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Shows & Panels
Search Tags: NightWatch
According to a special report on Afghanistan prepared by KGS NightWatch, the number of clashes in October remained elevated at 701. The highlight of the month was the relative calm in Kabul and Parwan Provinces in central Afghanistan. That contrasted sharply with a surge of attacks in Kandahar, the setting for the latest Coalition offensive. 16 of the 34 provinces account for up to 90 percent of the fighting. The Pashtun heartland showed the sharpest deterioration. At current force levels backed by air power, the security situation in Afghanistan should be containable. For the full report, visit KGS NightWatch.com.
WikiLeaks released more than 250,000 US embassy and consulate cables to The New York Times and other media. They include candid views of world leaders, foreign government negotiations and assessments of nuclear and terrorist threats. This could prove vastly more damaging to US interests and security than the tactical reports leaked earlier this year. State Department reports often describe long-standing issues of leadership, political conditions, and highly privileged conversations. While most information will have little value, the volume is so large that it will certainly reveal thousands of highly insightful and embarrassingly confidential assessments.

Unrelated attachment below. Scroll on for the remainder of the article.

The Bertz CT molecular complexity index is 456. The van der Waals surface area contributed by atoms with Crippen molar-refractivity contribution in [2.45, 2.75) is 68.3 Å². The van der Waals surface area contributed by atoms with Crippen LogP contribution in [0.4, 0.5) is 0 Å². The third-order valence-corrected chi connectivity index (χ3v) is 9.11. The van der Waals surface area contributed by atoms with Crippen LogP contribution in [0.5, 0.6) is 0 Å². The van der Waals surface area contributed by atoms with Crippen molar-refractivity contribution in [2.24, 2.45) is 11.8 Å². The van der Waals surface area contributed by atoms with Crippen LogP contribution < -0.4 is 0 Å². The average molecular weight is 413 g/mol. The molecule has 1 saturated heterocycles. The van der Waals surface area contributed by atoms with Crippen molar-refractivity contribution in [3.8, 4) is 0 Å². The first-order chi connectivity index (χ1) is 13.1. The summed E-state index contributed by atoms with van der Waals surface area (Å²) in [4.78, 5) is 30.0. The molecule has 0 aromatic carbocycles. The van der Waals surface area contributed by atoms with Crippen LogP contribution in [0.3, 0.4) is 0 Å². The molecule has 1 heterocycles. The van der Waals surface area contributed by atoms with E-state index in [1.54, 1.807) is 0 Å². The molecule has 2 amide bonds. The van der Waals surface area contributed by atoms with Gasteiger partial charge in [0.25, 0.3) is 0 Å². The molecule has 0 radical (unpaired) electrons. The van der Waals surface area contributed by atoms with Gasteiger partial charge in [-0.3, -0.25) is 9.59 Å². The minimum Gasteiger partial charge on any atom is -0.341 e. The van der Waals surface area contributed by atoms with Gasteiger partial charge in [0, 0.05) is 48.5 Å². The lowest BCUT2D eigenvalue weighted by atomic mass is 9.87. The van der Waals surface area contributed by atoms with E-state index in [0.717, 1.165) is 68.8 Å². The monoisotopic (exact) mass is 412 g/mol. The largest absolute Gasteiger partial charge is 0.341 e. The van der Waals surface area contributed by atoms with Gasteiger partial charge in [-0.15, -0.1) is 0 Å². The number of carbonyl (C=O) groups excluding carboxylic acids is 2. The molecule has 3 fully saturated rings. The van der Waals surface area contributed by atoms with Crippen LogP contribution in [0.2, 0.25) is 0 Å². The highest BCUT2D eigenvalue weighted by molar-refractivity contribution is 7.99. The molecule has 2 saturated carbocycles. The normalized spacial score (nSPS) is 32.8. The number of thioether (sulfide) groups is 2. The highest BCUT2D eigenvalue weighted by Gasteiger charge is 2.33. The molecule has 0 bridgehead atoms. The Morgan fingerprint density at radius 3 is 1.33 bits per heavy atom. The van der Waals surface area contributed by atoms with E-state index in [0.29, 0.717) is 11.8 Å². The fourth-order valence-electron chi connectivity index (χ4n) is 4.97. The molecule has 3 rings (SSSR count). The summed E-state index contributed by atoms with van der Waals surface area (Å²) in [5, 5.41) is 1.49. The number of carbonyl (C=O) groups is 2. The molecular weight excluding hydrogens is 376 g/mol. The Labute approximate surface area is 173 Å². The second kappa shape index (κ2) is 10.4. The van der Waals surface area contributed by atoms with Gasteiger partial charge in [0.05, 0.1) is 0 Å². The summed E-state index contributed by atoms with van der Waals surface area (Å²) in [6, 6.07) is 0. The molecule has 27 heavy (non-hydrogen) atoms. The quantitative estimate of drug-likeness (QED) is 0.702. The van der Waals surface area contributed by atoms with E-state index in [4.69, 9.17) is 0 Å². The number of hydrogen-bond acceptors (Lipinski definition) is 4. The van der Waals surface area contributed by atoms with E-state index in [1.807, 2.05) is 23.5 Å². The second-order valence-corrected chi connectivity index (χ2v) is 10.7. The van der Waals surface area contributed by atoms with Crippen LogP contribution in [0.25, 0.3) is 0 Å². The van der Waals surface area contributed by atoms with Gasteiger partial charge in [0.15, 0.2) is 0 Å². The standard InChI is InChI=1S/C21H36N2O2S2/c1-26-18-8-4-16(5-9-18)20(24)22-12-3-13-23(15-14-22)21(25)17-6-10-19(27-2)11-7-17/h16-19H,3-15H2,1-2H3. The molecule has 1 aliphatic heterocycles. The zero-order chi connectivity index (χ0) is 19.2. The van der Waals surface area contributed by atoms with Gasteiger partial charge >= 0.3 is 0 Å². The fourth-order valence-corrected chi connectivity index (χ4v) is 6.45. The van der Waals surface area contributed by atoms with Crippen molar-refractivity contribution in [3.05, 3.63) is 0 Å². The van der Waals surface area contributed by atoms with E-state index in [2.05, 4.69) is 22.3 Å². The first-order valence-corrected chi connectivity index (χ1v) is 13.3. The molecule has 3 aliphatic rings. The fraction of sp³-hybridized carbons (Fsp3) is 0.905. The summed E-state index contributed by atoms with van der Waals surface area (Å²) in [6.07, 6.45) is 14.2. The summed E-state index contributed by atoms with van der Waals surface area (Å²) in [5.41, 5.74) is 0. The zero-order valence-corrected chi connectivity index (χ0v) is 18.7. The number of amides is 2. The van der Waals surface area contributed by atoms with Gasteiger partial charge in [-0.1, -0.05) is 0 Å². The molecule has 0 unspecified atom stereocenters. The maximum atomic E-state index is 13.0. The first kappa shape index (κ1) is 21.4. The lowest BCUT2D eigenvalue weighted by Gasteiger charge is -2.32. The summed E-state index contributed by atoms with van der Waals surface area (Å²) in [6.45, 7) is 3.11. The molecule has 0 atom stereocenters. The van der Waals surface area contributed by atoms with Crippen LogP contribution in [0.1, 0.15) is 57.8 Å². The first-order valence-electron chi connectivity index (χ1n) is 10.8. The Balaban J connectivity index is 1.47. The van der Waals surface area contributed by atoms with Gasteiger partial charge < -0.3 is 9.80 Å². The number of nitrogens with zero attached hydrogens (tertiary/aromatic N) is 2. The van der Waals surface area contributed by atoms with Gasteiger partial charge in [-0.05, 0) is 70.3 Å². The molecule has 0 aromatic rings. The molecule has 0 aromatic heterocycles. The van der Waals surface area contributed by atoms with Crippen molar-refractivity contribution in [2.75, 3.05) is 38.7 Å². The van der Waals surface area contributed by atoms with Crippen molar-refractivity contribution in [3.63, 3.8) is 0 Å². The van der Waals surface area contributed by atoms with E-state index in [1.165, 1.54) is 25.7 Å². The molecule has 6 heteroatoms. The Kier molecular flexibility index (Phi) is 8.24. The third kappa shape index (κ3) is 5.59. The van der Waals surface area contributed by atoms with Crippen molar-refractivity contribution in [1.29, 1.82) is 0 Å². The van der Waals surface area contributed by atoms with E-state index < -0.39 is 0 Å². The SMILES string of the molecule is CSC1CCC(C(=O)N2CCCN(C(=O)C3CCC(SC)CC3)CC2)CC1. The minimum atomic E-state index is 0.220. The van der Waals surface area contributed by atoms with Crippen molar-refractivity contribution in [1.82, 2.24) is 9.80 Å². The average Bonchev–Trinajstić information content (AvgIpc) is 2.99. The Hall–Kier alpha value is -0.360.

Afghan United Nations Ambassador Zahir Tanin recently asked the UN Security Council to remove 10 Taliban members from the list of individuals in the Taliban and al Qaida subject to UN sanctions. He added that reconciliation and reintegration of former combatants is crucial for lasting peace and security in Afghanistan. Speaking at an open U.N. Security Council meeting, Tanin asked the sanctions committee to consider removing other names submitted by Afghan President Karzai's government. This is a significant effort to create an atmosphere favorable to talks with the Taliban. It might not work, but it is noteworthy.
According to defector sources, North Korean Authorities have begun a purge of corrupt senior officials on the orders of the heir apparent, Kim Jung-un. The crimes under investigation include smuggling and allowing people to flee the country. This is one of the ways a new team makes room for its own people. In the first years of his tenure, Kim Jong-il supported constant purges of party and military officials who were opposed to reigning family succession in an otherwise communist state, and survived several assassination attempts and mutinies. The ensuing tyranny was harsh and long lasting. The next successor's advisors are likewise taking no chances with opposition.
A UN report released on Friday found that North Korea is supplying banned nuclear and ballistic missile equipment to Iran, Syria and Myanmar using surreptitious means to avoid international sanctions. A UN committee called for heightened vigilance to stop the nuclear trade and for investigation into the sophisticated means used by North Korea to avoid detection. Weapons, missiles and dated nuclear technology are the top three hard currency earners for North Korea. The North is desperate due to dire economic conditions and has no alternative but to try to export the only items it makes that have a market.